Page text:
But you don’t need to be a fucking admiral to know that it absolutely WOULD cause a war and to know that, if the president ordered it, the military would ultimately do it. Military officers can refuse orders, but if and when that happens their replacements generally carry the orders out. And people who know Trump — including those who like him — say that if he’s challenged on a decision, he will often not turn back on it because he doesn’t like to admit that he’s wrong.
There’s a reason why the guy with whom Trump wrote “The Art of the Deal” believes that a Trump presidency could literally be a risk to human civilization, saying, “I genuinely believe that if Trump wins and gets the nuclear codes there is an excellent possibility it will lead to the end of civilization.” Indeed, multiple reports from inside Trump’s campaign have said that the idea of using nukes doesn’t faze him.
Meanwhile, at home, if he were president, it’s not at all hard to imagine him going off on a rant against Muslims that inspires mob violence, or that he rounds people up and puts them in camps. He’s already said that internment camps might not be a terrible idea.
The only way Trump can win the presidency is if the opposition to him splits. If enough people vote for Gary Johnson or Jill Stein, Trump can win with a very low percentage of the vote. Hitler was elected with 32 percent, and lots of smart people at the time thought he was a joke who “can’t be THAT bad.” But you never know who someone is until he or she has real power, and Trump has already abused every little piece of power that he’s been given. What happens when you give him the US Military is a real roll of the dice.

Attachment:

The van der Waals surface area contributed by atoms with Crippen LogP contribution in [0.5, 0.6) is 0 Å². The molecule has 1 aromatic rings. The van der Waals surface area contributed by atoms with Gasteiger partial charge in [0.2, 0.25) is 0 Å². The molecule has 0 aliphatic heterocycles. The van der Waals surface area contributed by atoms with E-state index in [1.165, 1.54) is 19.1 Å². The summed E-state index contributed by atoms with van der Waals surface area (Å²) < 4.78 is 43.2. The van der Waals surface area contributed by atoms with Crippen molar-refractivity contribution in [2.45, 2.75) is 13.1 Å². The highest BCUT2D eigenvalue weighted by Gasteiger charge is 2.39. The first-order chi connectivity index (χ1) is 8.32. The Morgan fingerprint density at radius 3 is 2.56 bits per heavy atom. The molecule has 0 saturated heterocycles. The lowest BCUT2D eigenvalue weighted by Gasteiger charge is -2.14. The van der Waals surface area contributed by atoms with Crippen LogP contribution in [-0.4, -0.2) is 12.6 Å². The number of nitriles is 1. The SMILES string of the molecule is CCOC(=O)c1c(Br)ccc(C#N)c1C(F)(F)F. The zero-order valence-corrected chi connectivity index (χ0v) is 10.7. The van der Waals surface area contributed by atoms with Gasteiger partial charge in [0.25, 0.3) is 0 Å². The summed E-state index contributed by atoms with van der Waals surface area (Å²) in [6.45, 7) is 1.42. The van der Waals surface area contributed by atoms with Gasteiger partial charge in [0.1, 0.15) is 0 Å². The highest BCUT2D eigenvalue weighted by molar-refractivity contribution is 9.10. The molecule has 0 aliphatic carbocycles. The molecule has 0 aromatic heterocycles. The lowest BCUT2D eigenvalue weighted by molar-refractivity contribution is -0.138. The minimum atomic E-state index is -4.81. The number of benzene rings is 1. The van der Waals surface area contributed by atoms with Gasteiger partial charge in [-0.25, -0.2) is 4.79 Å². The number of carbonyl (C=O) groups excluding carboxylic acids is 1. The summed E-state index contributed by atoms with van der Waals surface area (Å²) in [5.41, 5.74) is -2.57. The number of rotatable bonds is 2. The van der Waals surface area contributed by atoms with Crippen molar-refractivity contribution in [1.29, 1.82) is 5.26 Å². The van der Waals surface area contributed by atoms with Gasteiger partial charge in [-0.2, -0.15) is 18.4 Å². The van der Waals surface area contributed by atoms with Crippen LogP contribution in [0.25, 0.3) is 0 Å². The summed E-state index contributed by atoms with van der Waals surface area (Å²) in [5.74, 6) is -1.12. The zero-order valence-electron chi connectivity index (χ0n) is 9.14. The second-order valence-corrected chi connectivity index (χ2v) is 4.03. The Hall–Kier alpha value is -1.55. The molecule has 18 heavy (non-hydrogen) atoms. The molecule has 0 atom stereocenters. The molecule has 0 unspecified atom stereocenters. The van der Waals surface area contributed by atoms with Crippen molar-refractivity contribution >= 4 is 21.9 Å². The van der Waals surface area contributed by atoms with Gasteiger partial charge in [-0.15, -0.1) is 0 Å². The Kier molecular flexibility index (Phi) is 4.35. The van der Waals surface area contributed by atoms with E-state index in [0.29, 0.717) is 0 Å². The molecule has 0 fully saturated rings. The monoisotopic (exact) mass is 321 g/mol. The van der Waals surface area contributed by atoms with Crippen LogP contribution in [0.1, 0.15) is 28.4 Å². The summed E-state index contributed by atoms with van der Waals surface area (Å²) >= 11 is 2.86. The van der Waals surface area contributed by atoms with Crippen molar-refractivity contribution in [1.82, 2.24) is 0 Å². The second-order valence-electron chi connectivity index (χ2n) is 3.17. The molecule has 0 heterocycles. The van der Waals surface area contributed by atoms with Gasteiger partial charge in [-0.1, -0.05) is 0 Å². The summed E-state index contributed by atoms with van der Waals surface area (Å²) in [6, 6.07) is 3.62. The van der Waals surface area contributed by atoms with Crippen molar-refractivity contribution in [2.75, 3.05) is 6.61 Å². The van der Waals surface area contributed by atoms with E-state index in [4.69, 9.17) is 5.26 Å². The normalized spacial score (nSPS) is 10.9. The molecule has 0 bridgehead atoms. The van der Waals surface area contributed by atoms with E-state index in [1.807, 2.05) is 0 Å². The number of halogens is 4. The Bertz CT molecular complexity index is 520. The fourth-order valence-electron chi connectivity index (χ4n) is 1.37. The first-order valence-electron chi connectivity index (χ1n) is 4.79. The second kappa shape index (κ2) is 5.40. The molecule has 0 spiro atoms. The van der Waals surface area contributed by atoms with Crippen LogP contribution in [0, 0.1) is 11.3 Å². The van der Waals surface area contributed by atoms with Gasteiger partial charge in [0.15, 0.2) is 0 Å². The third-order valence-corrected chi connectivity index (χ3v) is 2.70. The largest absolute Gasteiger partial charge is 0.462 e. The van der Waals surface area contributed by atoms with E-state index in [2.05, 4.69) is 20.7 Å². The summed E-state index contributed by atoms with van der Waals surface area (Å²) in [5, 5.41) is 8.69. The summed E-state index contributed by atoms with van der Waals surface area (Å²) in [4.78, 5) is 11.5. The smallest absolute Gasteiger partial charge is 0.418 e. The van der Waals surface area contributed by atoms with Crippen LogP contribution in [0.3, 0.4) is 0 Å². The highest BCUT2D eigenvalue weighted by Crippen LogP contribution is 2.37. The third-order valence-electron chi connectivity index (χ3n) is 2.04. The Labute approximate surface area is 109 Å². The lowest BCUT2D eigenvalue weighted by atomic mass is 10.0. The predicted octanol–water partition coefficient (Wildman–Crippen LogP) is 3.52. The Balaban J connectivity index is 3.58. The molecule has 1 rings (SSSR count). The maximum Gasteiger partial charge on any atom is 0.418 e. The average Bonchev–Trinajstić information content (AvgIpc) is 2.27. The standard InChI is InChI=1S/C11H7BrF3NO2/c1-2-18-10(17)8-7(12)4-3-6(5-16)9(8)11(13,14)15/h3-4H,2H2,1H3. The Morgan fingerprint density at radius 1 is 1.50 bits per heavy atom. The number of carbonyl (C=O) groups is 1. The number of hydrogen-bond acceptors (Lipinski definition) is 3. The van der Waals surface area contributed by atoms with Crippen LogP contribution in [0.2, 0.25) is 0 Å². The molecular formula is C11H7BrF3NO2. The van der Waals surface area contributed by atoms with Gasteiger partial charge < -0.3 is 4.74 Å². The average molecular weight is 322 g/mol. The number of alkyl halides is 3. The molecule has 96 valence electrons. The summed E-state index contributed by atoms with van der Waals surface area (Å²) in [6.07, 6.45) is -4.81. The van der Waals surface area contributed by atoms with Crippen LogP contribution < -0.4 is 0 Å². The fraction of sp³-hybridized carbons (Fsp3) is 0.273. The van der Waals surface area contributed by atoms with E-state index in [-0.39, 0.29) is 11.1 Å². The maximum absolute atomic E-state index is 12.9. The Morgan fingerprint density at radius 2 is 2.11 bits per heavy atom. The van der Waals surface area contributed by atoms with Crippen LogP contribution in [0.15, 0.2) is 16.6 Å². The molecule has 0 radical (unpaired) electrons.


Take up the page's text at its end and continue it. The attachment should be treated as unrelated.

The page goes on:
Hillary Clinton has many faults, but she is sane. She is capable of thinking through a problem rationally, and maintaining impulse control. She will make decisions that you and I disagree with, but she will make them in a careful and reasoned way. The worst-case scenario of her presidency is not nuclear war or internment camps; it’s higher marginal tax rates and the kind of basic political favor trading that our republic has endured for hundreds of years. She may not be great in your estimation, but she will maintain the country, and in the face the serious threat embodied by Trump, that’s enough.
Deep down, I think you know that even if she isn’t a good option for you, she is a better option than he is.
I recognize that it is likely a huge ideological sacrifice for you to vote for Clinton, and I respect that. Again, I don’t envy you. But considering the profound threat the country faces from having an unstable authoritarian in charge, the unpleasantness that you would experience by voting for Clinton (or that I would experience by voting for Reagan, Bush, Rubio, etc if our roles were reversed) would represent a sacrifice that you are making for your country. Sacrifice is, by its very definition, unpleasant, but in the scheme of the sacrifices that have been made by generations before us — from the fields of Gettysburg to the shores of Normandy — it could be a lot worse.